Beverly Field in Nancy Dedman’s home
Beverly in 1973 with sons John, Joe, and Tom at their house on Normandy Avenue
Beverly wearing a cat hat from the Himalayas, 2014
WE REMEMBER THE INIMITABLE DESIGNER BEVERLY FIELD — BRAZEN, BRILLIANT, AND UNIVERSALLY BELOVED.
Beverly Field, who died last month at age 88 at her home in Dallas, was appreciated as much for her eccentricity as for her design brilliance. “She was outrageous,” says London art gallerist Thomas Gibson, who was close friends with Field for more than 40 years. “She came off as a bit batty, but she knew her onions. She was up there with the best of them — Cecil Beaton, Sister Parrish, Syrie Maugham.”
A talented colorist whose interiors were at once sophisticated and bohemian, Field attracted socially prominent clients — Dallas names such as Carpenter, Hunt, and Dedman. Nancy Dedman, who was a member of Kappa Alpha Theta sorority at Southern Methodist University with Field in the 1940s, hired her to work on three of her houses during their seven-decades-long friendship.
“She could see a color in 1950 and reproduce it 25 years later,” says Dedman. “Working with Beverly was one of the greatest pleasures of my life.”
Field was a lover of classic European and English architecture, with a style influenced by her many years abroad. She was a member of the Irish Georgian Society, founded by brewing heir Desmond Guinness, who was also a friend. As a young widow in the 1970s, she moved for a brief period with her three sons to Castletown (Guinness’ spectacular home in Ireland), where she taught art at a camp for the privileged horsey set.
“She loved Ireland because it had this sort of mad side that appealed to her,” says Ireland-born Netta Blanchard, a great friend of Field, who now lives in Dallas. “She and Desmond Guinness got along because they were both sharp-tongued and quick-witted. They both had this amazing sense of the absurd, which is very Irish.”
Later, Field moved the family to Zurich so she could study at the C. G. Jung Institute. “She thought therapy was the answer to everything,” says her son, Tom Field. After a year, the children were sent to live with relatives in Texas, and Field stayed on two more years. “She had a thirst for knowledge and was incredibly well read,” Gibson says.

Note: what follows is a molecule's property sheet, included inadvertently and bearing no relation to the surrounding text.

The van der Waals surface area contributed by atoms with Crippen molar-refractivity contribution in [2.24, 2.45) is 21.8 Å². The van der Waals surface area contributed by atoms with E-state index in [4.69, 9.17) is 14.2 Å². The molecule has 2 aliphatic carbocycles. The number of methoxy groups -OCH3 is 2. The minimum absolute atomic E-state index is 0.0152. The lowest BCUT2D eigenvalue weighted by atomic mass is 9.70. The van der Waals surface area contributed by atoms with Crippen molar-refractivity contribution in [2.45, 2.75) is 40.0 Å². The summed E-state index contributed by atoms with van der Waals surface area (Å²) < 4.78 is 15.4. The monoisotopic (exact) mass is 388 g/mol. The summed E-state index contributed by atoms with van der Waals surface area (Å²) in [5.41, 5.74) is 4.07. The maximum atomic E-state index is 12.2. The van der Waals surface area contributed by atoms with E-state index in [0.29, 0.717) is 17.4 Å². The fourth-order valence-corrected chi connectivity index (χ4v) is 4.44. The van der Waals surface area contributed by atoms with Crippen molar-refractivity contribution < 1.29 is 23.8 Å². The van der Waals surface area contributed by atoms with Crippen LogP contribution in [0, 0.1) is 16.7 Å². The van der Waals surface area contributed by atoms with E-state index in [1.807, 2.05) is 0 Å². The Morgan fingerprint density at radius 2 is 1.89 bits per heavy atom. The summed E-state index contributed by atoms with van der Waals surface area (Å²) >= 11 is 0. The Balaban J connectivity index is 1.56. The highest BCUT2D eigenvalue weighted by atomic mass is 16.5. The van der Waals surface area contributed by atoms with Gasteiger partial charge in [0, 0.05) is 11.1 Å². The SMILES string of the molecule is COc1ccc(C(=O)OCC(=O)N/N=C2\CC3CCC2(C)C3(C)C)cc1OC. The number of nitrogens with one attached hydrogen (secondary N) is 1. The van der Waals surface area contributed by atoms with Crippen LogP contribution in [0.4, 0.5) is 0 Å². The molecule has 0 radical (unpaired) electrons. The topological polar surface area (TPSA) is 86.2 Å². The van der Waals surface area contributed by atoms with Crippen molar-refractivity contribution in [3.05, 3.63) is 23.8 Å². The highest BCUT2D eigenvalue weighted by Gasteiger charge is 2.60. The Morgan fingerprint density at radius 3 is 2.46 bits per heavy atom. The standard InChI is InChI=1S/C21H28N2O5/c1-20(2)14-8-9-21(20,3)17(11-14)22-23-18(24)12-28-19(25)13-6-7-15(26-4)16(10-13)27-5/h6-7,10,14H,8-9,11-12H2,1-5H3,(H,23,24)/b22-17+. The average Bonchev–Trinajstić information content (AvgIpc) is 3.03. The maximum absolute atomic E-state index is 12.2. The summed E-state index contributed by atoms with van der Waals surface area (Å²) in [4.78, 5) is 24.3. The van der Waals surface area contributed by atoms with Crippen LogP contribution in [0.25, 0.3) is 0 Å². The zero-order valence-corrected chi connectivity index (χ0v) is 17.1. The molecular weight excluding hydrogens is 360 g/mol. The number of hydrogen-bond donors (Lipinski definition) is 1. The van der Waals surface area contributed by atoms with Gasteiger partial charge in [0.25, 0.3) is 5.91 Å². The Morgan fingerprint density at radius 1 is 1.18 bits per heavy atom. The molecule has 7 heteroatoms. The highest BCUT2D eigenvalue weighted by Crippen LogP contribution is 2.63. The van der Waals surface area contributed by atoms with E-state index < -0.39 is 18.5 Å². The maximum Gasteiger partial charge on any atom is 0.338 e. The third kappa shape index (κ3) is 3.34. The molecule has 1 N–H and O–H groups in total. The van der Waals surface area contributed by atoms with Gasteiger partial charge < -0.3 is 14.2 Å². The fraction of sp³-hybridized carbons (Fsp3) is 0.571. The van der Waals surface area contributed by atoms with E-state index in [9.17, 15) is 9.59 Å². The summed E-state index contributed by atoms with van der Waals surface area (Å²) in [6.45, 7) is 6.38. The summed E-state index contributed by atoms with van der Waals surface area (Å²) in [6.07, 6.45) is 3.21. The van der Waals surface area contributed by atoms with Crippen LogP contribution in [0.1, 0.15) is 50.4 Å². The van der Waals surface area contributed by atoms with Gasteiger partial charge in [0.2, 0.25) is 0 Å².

There were frequent sojourns to London and Italy to visit Gibson and his family. “One day, The Duke of Beaufort came over to our garden. She was chitchatting to the gardener earlier, and she chitchatted the same way with the duke. She was not impressed. And she loved old things and historic architecture. My god, the hours we had to spend in churches in Italy, looking at architecture,” says Gibson.
At her house in Highland Park, Field reveled in a mix of unusual Asian and European antiques, folk art, and ornate braquenié fabrics from India, set off by regal reds, golds, and blues. Of decorating, she often opined that it was like “climbing a snow-covered mountain in high-heeled Manolo Blahniks, all to beg a husband to buy a sofa pillow,” remembers long-time friend Rob Brinkley. She loved color, but it had to be the right one. “I’m still expecting her to burst into my room and tell me the color is all wrong,” says Blanchard.
Beverly Field collected an international assortment of acquaintances, including British actor John Cleese and his wife, Fawlty Towers actress Connie Booth; Winston Churchill’s granddaughter, the artist Edwina Sandys; and the late American actress Ronnie Claire Edwards of The Waltons TV series fame.
“People were always attracted to Beverly, and she met them everywhere,” from bookstores to trains, says Blanchard. “Beverly burned with an intensity, and you were never left with a doubt about how she felt about anything — whether it was your behavior or the color of a room. She was a force to be reckoned with.”
And then there’s this, relayed by friend and fellow designer Michelle Nussbaumer. “She wore nothing but Issey Miyake — she was even buried in it.” An eccentric to the end.
“When Beverly walked into a room, it was like bees to honey. There werelords, barons, dukes — she just left a trail of broken hearts behind her from England to France to Ireland.” — Netta Blanchard
“Upon being introduced as an interior decorator at a party, Field stated: ‘I don’t do lamps or ashtrays!’” — Stanley Zareff
“You never wanted to drive with her, ever. Once was enough for me. We mounted three curbs and bumped into two cars, and we’d only gone 10 blocks. Were we in London? No, we were in Highland Park!” — Thomas Gibson